Young Gebretsadikan dreams of getting a job in Qatar. His grandfather Hadush used to travel widely himself, but back then it was a question of life or death. Hadush also explains why there used to be more water and fertile land and at the same time more hunger, and why he misses the old days.
Gebretsadikan Weldu has just completed Year 10 at school. The 17-year-old currently has a temporary job as a night watchman in the hills, where the village has dozens of beehives. However, he is desperate to start a course to become a car mechanic. “After that I’ll go to Qatar for a few years! Some of our relatives are earning good money there. My relatives will raise money to pay for the journey.”
His grandfather used to travel a lot himself, but back then it was a question of life and death. “To prevent our cattle from dying, we had to make the tough journey to the Danakil desert every year to fetch salt,” explains Hadush Teferi Gebrihet. This low-lying area on the border with Eritrea is said to be one of the hottest, most hostile regions in the world. “It was very dangerous – you could die of thirst or be killed by hostile tribes.”
The 80 year old provides an astute analysis of the situation then and now. “My village was green. There used to be meadows and woods, much more spring water and large herds, and yet there was often famine in dry years. Why? Because we didn’t know how to manage the abundant resources, how to store the harvest, how to collect water.” Things are different today.
“This year was the most extreme drought I’ve ever seen, and yet we didn’t suffer from hunger and our animals survived. That’s because we and the local government have learnt what needs to be done.”
His grandson has never experienced hunger. At the weekends he sometimes even eats at the simple local restaurant, something that would once have been unthinkable, and not just because of the cost, says his grandfather. “People who frequented bars had an awful reputation and wouldn’t be able to get married.”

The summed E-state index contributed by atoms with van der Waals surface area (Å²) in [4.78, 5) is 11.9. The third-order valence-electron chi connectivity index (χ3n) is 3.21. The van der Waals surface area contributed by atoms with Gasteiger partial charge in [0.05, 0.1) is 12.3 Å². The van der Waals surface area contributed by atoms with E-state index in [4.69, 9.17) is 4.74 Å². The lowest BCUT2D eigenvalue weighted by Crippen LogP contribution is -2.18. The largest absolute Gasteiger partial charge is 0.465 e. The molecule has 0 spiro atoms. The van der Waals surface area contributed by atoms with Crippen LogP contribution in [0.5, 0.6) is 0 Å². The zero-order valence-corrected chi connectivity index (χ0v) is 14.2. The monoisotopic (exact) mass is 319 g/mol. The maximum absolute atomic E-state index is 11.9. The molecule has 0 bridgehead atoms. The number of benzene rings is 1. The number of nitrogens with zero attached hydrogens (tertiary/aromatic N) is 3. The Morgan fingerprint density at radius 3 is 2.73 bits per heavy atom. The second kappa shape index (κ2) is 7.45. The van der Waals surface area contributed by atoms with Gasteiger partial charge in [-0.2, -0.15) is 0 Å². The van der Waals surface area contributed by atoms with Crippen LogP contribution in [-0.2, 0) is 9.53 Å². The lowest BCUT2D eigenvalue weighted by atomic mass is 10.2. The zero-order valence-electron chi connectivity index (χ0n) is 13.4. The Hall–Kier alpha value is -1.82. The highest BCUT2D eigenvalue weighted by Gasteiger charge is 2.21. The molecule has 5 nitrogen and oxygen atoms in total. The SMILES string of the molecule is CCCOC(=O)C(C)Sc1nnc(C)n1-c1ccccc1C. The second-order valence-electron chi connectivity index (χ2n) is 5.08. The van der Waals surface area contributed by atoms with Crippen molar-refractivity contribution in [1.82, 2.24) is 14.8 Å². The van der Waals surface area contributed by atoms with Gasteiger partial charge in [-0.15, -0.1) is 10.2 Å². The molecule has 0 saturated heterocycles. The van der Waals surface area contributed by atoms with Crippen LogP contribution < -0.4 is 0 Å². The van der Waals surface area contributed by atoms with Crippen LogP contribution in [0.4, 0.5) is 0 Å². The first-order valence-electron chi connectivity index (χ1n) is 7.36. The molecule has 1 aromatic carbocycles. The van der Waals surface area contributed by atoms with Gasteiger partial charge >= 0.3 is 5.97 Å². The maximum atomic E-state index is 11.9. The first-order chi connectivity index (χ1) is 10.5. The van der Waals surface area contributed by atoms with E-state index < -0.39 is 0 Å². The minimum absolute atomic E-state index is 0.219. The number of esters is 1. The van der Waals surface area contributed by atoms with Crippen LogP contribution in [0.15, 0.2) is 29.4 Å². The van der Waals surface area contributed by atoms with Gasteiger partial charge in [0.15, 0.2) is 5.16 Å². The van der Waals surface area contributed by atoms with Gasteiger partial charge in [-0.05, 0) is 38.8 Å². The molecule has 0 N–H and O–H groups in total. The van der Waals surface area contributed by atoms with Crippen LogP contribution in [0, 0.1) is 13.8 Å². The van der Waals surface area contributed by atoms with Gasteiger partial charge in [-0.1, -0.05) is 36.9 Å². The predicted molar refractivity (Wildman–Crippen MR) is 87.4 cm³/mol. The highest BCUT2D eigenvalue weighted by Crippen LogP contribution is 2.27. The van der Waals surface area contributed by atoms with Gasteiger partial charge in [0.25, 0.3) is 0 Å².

Gebretsadikan’s family still lives in traditional stone houses with domed roofs. Yet other things have changed radically in Adiharena: every house has electricity, and buses run along the road passing through the village. The villagers are also connected to the rest of the world via the media. “We would get the news from our neighbours and relatives and at church,” the grandfather says. His grandson listens to the radio at home and watches Chelsea FC’s football matches on his neighbours’ television. He also has a mobile phone in his pocket.
It was always clear to Gebretsadikan that he needed to lend a hand on his family’s farm, which is of average size, with 1.5 hectares of land and six cows. It was just as obvious that he and his brothers and sisters went to school. In Hadush’s generation only one brother went away to a seminary to train as a priest. The worse thing about the old days, though, were diseases like measles and chicken pox; that’s what Gebretsadikan’s grandfather has told him. Many people lost their children. Hadush nods. “We were helpless, because there was no medicine, which meant we could hardly plan for the future.” Nowadays people from the water authority check the quality of the water in the village well, and the family has its own latrine.
Yet the grandfather still thinks back to the old days with nostalgia. “It was a world full of warmth: people loved their relatives dearly. When they visited us, we washed their feet, and they blessed us.” He says that young people today only have business on their minds. His grandson doesn’t have much time for tradition, he says; you can see that from his clothes and haircut. But he notes with some satisfaction, “He can enjoy his life much more than we ever could back then.”